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QUEEN MARY 2
CUNARD

INSIDE VIEW:

A Conversation with
Captain Nick Bates,
Queen Mary 2

Part II

by
Richard H. Wagner
Driving the flagship

Following his time at Princess, Captain Bates returned to
Cunard to command Queen Mary 2.   While the modern
Princess ships were a change from the ships Captain Bates had
commanded before, QM2 was yet again another major change
technologically.  Her pod propulsion gives her great flexibility
in maneuvering while her powerful engine plant gives her
great speed.  Her width, length, weight and draft give her
unprecedented stability.
       “It is a different technology.  With the pods, everything is
in reverse [to a ship with a traditional propeller and rudder
system].  The conventional way of thinking is that you put the
rudder over one way and the ship goes that way]  Here, you
put the pods over that way and it goes [the opposite] way.”
     “They have pretty well ironed out all the design faults of
the previous ships.  Some ships in the past did have little
teething troubles with them.  I just find it staggeringly good.  I
love it.  You can go places now that you wouldn’t dare go
before.”
     “When I first looked at [the bridge controls], I said ‘I’ll
never get the hang of that’ but you do.  It is like playing a piano
- - all the different combinations that you have.  Different
captains will have different ways of controlling her.  Some
will use just the side thrusters, others will put both pods over -
- all sorts of combinations.  I like the technology.  It also gives
you a better feel for how the ship is doing.”

A lively style of command

Captain Bates is not the stereotypic stuffy remote sea captain.  
Instead, he is very approachable and passengers who sail with
Captain Bates are treated to lighthearted sea stories during his
noonday announcements and at the various receptions.  These
are quite popular and are looked forward to by many guests.  It
helps to develop a convivial atmosphere onboard.  “If I am not
enjoying myself then that is going to shine through to the
guests.  It gives them a bit of a chuckle so that is fine.”  
    Telling these lighthearted stories to the passengers came
about by chance.   “Just being Irish, I have always loved
stories, telling stories and I always have been particularly
interested in the ones with a nautical flavor to them.  So I just
started collecting them.  I was telling a few stories in my cabin
on the Caronia one day and one of the cruise staff said: ‘Why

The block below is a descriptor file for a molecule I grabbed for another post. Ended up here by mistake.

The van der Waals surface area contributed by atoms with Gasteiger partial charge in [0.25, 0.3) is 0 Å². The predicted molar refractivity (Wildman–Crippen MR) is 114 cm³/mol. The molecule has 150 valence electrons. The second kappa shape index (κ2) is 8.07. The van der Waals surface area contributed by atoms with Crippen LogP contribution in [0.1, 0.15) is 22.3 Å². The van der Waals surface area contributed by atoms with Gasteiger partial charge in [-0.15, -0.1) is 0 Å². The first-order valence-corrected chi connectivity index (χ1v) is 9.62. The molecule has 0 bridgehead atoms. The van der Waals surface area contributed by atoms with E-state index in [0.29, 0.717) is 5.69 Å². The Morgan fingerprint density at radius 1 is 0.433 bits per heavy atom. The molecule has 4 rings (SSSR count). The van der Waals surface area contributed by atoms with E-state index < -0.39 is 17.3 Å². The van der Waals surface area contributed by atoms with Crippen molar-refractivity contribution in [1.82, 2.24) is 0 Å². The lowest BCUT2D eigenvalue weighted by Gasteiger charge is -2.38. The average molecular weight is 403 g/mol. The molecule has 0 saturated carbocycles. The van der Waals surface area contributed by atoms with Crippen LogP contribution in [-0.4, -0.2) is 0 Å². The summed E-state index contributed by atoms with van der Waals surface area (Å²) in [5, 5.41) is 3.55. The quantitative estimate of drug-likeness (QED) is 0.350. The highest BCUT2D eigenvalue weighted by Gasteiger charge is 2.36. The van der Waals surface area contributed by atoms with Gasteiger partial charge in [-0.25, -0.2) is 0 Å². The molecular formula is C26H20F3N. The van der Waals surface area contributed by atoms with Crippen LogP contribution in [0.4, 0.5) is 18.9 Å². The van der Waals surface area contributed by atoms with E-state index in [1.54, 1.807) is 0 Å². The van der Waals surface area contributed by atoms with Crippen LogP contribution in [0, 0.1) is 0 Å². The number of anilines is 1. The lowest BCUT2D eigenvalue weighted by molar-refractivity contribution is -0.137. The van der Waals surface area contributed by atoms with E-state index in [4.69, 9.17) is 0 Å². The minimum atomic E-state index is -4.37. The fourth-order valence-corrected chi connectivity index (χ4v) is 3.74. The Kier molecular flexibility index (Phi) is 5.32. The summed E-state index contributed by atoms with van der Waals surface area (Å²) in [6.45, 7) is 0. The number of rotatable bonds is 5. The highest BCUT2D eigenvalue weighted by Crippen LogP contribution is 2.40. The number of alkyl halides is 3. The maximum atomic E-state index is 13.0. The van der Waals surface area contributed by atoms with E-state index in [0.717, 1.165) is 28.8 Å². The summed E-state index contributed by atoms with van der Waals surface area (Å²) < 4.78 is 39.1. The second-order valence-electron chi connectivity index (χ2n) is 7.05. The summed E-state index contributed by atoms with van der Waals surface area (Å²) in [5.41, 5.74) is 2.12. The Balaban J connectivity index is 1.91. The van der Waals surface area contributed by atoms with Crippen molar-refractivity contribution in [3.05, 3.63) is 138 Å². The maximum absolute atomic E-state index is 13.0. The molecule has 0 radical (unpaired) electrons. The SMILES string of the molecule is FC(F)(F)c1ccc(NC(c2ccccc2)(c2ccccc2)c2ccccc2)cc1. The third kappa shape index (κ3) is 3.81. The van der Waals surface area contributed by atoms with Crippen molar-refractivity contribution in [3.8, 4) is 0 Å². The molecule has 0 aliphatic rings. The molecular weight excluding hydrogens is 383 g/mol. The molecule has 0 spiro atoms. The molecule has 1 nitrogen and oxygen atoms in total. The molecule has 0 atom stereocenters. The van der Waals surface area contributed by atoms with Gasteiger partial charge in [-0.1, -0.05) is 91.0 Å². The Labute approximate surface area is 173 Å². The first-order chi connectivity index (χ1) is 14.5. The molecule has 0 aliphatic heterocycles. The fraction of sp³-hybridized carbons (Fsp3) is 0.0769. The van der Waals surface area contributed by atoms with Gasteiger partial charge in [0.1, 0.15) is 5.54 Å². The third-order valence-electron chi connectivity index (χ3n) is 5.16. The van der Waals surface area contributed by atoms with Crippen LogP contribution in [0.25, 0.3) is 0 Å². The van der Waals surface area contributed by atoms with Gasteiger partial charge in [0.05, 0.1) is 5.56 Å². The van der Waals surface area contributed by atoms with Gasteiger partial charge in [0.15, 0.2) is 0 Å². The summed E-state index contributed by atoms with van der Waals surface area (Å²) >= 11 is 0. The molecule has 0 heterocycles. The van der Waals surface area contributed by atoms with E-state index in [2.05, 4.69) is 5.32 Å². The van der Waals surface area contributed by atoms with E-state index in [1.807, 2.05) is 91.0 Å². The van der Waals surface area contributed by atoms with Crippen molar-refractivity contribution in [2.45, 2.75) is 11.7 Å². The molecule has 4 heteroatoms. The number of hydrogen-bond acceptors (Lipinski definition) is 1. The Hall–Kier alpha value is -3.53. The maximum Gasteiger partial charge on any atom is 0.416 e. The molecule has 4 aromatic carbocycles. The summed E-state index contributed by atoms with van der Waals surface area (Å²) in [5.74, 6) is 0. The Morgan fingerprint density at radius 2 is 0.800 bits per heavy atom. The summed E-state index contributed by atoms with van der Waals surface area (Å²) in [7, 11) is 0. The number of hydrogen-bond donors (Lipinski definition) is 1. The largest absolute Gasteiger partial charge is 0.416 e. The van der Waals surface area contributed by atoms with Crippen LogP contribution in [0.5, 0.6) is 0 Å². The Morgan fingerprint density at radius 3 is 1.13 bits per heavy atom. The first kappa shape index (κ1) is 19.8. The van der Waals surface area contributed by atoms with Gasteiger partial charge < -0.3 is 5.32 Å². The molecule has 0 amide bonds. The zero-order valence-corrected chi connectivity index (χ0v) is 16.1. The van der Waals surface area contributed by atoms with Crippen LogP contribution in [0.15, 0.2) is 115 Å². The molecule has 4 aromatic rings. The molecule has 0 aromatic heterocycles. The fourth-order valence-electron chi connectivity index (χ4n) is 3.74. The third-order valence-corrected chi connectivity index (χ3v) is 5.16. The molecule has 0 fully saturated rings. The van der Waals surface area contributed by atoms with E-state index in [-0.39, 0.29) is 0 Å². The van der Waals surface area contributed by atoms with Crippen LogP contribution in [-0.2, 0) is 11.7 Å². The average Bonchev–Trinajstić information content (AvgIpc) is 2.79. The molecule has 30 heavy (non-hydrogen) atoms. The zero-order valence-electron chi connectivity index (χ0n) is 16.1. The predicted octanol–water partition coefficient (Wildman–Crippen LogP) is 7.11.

don’t you tell a few stories to the passengers?’  I said, ‘they
wouldn’t be interested in that.”  But they said: ‘Oh, you’d be
surprised.’  So I tried one one day and received some good
comments.  I thought ‘Okay, I’ll try a few more’ and it built up
from there.”
    The popularity of the stories grew to such an extent that
Captain Bates soon found himself an author.  “People kept
saying ‘Can I get a copy of that story that you told.’  I’d say:
‘Well, I’ve just got my own copy’ so, I just gave them a copy
of that.  Then, somebody said: ‘Why don’t you write a book’  I
said: ‘Nah, nobody would be interested in that’ but I did it
anyway.”
     The book
With a Pinch of Salt, was initially self-
published by Captain Bates.  However, it is now published by
Seafarers Books in the United Kingdom and Sheridan House in
the United States.  “It has done remarkably well.  It will never
be a J.K. Rawlings but it has been fun.”  Captain Bates donates
the profits from the book to charity.
     Passengers familiar with Captain Bates’ announcements
are also familiar with Patrick O’Shaughnessy, a mysterious
friend never seen onboard but to whom the Captain attributes
the stories and humorous sayings.  Although a vehicle for
humor, O’Shaughnessy is a fictional character that Bates has
developed for a serious reason.  It is important for a ship’s
captain to maintain an image of competency in order to
maintain the respect of the passengers and crew.  “You have to
be careful with that one you know.  If they think you are a
joker, they’ll think ‘he doesn’t know anything about driving the
ship’ or that somebody else drives it - - ‘he doesn’t really do
it.’  In actual fact, they forget that captain does it all.  He does
all the driving apart from when he lets the other guys do it.”
     Captain Bates has been able to successfully walk this fine
line.  On the bridge, there is no doubt about who is in
command. He is all seriousness at the controls and in
communicating to tugs, Coast Guard vessels and to officers
located elsewhere in the ship over his handheld radio.   Along
the same lines, a young officer told me: “Captain Bates never
forgets anything.  He sees something and writes it down in his
book.  Then, the next time he sees you, he asks you about it.”
At the same time, Captain Bates is eager to develop his
officers.  “I personally want to let all the officers drive the
ship so that when I go to sleep at night I know they are
competent to handle the ship.  Of course, I remember my days
as a young navigator; I was dying to get hold of [the controls].  
Some captains wouldn’t let you touch them.  It was quite
frustrating.”
     “We have been quite lucky on this voyage.  Everybody on
the bridge has now had a chance to drive it in or out of port.  
They love that, that’s their job.  But it is more stress than doing
it myself - - watching somebody else doing it and having to
keep your mouth shut.”     
Click below for photos, articles and information about:

QUEEN MARY 2

QUEEN ELIZABETH 2

QUEEN VICTORIA
Cruise ship interview - - Cunard - - Queen Mary 2 - - Captain Nick Bates - page 2
Above: QM2 under Captain Bates' command.

Below:  Captain Bates donates the profits from his book to charity..
Above: Captain Bates hosting a Cunard World Club
Party on QM2 for repeat passengers,

Below: Telling a story at the Captain's Welcome Aboard
Reception
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